in your BIOS,
or by using a combination of both. In overclocking you will need to know
your hardware, plan your overclocking method, and, of course perform many tests
once changes have been made. You may
need to adjust your CPU voltage, and you will most likely have to try several settings before obtaining a successful
and stable overclock result.
Overclocking Risks (and There Are Many)
Overclocking comes with many risks, such as overheating, so you should
become familiar with all the pros and cons before you attempt it.
Additionally, overclocking isn't supported by the major chip manufacturers
which means overclocking your CPU will void your warranty. Overclocking can
also decrease the lifespan of the CPU, cause failure in critical
components and may even result in some data corruption. You may also notice
an increase in unexplainable crashes and freezes.
You can find many complete step-by-step guides available
online that detail the actual process of overclocking. If you've decided to
take the plunge and overclock your CPU, we recommend you don't start with
your only usable system (try using outdated and cheap hardware to practice
with) and be sure to find a knowledgeable source and read some of the
overclocking information and
Web pages listed
below in the links section to get you started in the right direction.
Did You Know...
"Multiplier locking forces the CPU to use a multiplier that is
preset by the manufacturer. Intel has been quoted as saying they
use multiplier locking to prevent unscrupulous retailers from
overclocking processors to higher speeds, and selling
overclocked systems to consumers for the same, higher price as the
faster retail model."
Vangie 'Aurora' Beal
Last updated: September 16, 2005
Overclockers New Zealand Forums
New Zealand Forums
An excellent FAQ with instructions, descriptions, and background information on
overclocking a CPU. Provides example changes and an excellent plan and test
section. This FAQ was referenced in our article.
SysOpt Overclocking Database
Search through the data to find out the "overclockability" of various hardware
Tom's Blurb: Overclocking
AMD's Socket A Processors
I've got even two things to report for the ones of you who don't just fancy
AMD's new Duron and Athlon/Thunderbird processors because they are good
performers for a fair price, but who like to tweak some more speed out of them
The FiringSquad - Home of the Hardcore Gamer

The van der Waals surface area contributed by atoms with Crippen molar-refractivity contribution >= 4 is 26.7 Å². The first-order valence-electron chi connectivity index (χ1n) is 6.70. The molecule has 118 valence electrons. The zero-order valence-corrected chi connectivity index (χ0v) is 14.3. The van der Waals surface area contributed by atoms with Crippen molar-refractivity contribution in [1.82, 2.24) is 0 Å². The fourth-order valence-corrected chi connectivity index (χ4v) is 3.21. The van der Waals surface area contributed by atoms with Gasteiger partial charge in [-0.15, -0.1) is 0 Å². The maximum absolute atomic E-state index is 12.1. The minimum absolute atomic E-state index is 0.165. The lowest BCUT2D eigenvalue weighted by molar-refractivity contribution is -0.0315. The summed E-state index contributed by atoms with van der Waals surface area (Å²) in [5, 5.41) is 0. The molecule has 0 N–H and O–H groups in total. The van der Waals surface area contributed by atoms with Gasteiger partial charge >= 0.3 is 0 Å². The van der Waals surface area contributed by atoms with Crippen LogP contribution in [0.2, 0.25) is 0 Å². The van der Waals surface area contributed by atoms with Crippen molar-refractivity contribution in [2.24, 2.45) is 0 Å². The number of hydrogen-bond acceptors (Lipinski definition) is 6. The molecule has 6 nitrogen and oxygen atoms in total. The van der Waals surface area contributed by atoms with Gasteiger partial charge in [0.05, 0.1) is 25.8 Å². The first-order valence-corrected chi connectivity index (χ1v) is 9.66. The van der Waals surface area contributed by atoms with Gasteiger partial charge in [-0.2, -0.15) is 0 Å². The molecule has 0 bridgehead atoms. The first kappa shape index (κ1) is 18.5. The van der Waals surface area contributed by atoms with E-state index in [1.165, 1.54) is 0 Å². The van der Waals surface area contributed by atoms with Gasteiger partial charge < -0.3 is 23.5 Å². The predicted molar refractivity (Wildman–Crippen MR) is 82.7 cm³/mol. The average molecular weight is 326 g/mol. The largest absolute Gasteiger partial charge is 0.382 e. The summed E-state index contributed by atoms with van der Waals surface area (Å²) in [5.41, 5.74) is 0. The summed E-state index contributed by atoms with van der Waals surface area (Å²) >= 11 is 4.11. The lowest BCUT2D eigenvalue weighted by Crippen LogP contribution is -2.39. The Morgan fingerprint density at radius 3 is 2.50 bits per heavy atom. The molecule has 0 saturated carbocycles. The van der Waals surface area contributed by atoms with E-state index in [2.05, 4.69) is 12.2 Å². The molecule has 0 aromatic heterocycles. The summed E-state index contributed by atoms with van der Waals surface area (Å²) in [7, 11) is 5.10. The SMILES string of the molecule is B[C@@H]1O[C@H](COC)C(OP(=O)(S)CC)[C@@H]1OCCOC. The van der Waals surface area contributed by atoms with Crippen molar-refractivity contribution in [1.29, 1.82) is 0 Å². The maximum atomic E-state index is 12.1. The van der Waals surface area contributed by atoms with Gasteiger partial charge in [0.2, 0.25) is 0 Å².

The first big steps towards overclocking were made in the Pentium era. During
this time, typical neighborhood techies discovered that a Pentium 75 was nothing
more than an underclocked Pentium 90. Soon, people were taking Pentium 133s and
turning them into 166s, and in turn 166s soon became 200s. When the 233MMX made
an entrance, it soon became obvious that the chip had little trouble reaching
250MHz or 266MHz.
Overclocking: Celeron D 335 vs. Sempron 3100+
It has been a long time since both Intel and AMD released value processor lines
with so much promise. Both the Celeron D and Sempron (Socket 754) models are
variants of popular high-end core designs, and not only provide a nice
performance increase over last-generation designs, but look to have serious
Hardware Central - CPU Overclocking
Overclocking is going mainstream, it seems, among end users. Almost all hardware
Web sites discuss the subject, and most make it seem like it's easy, and that
everyone does it. Of course, manufacturers don't want you to do it to their
processors, so you probably won't find it mentioned in magazines. But, on the
Internet, it runs rampant. In many cases, though, you don't get the real story
Pentium 4 Northwood Overclocking Guide
The Pentium 4 Northwood core provides the required "new core" ingredient, while
many highly overclockable and 533 MHz-compatible platforms give users a great
overclocking base to work with.
This article reviews the essential notions and basic steps on How To overclock
Gamer God - Keeping it
An excellent overview of Cooling.
HelpOverclocking.com - JUMPERS
The two values that determine the speed of the processor (frequency of the bus
or clock and multiplier) are found on the motherboard. The method used to change
them depends on the model of motherboard itself.
Athlon XP Overclocking Guide
This Athlon XP Overclocking Guide will take you through the two main
overclocking methodologies, and give you the basic steps you'll need to either
start your overclocking journey or just refine your current system setup.
Processors Frequency ID Utility
The Intel Processor Frequency ID Utility was developed by Intel Corporation to
identify characteristics of the processor inside a system assuring the processor
is operating at the tested and rated frequency intended by Intel Corporation.
This ensures your processor is exactly what you ordered and not an overclocked